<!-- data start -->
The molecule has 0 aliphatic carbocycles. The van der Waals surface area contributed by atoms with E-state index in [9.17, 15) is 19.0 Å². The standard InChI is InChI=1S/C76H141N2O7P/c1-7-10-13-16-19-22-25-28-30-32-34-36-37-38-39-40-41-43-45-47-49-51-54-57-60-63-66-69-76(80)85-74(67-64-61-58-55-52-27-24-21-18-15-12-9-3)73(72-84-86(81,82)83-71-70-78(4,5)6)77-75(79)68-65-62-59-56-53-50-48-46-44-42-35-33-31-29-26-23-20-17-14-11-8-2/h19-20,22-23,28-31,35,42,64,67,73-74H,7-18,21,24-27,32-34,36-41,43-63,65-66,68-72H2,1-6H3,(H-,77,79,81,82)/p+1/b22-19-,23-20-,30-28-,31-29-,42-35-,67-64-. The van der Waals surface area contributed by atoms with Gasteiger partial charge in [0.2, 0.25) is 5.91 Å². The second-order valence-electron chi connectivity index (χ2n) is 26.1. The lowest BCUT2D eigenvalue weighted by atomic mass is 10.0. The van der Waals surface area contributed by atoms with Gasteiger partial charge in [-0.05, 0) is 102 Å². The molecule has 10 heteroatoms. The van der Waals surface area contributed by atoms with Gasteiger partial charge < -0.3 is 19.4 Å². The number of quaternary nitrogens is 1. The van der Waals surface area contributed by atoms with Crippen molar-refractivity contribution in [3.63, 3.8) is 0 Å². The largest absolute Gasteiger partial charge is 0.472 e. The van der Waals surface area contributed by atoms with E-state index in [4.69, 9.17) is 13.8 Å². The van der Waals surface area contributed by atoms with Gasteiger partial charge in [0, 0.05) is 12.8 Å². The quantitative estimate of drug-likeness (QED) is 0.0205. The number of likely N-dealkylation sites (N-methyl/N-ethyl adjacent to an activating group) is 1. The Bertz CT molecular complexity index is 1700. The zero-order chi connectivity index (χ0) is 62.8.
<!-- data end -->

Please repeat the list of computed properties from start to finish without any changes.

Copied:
The molecule has 0 aliphatic carbocycles. The van der Waals surface area contributed by atoms with E-state index in [9.17, 15) is 19.0 Å². The standard InChI is InChI=1S/C76H141N2O7P/c1-7-10-13-16-19-22-25-28-30-32-34-36-37-38-39-40-41-43-45-47-49-51-54-57-60-63-66-69-76(80)85-74(67-64-61-58-55-52-27-24-21-18-15-12-9-3)73(72-84-86(81,82)83-71-70-78(4,5)6)77-75(79)68-65-62-59-56-53-50-48-46-44-42-35-33-31-29-26-23-20-17-14-11-8-2/h19-20,22-23,28-31,35,42,64,67,73-74H,7-18,21,24-27,32-34,36-41,43-63,65-66,68-72H2,1-6H3,(H-,77,79,81,82)/p+1/b22-19-,23-20-,30-28-,31-29-,42-35-,67-64-. The van der Waals surface area contributed by atoms with Gasteiger partial charge in [0.2, 0.25) is 5.91 Å². The second-order valence-electron chi connectivity index (χ2n) is 26.1. The lowest BCUT2D eigenvalue weighted by atomic mass is 10.0. The van der Waals surface area contributed by atoms with Gasteiger partial charge in [-0.05, 0) is 102 Å². The molecule has 10 heteroatoms. The van der Waals surface area contributed by atoms with Gasteiger partial charge < -0.3 is 19.4 Å². The number of quaternary nitrogens is 1. The van der Waals surface area contributed by atoms with Crippen molar-refractivity contribution in [3.63, 3.8) is 0 Å². The largest absolute Gasteiger partial charge is 0.472 e. The van der Waals surface area contributed by atoms with E-state index in [4.69, 9.17) is 13.8 Å². The van der Waals surface area contributed by atoms with Gasteiger partial charge in [0, 0.05) is 12.8 Å². The quantitative estimate of drug-likeness (QED) is 0.0205. The number of likely N-dealkylation sites (N-methyl/N-ethyl adjacent to an activating group) is 1. The Bertz CT molecular complexity index is 1700. The zero-order chi connectivity index (χ0) is 62.8.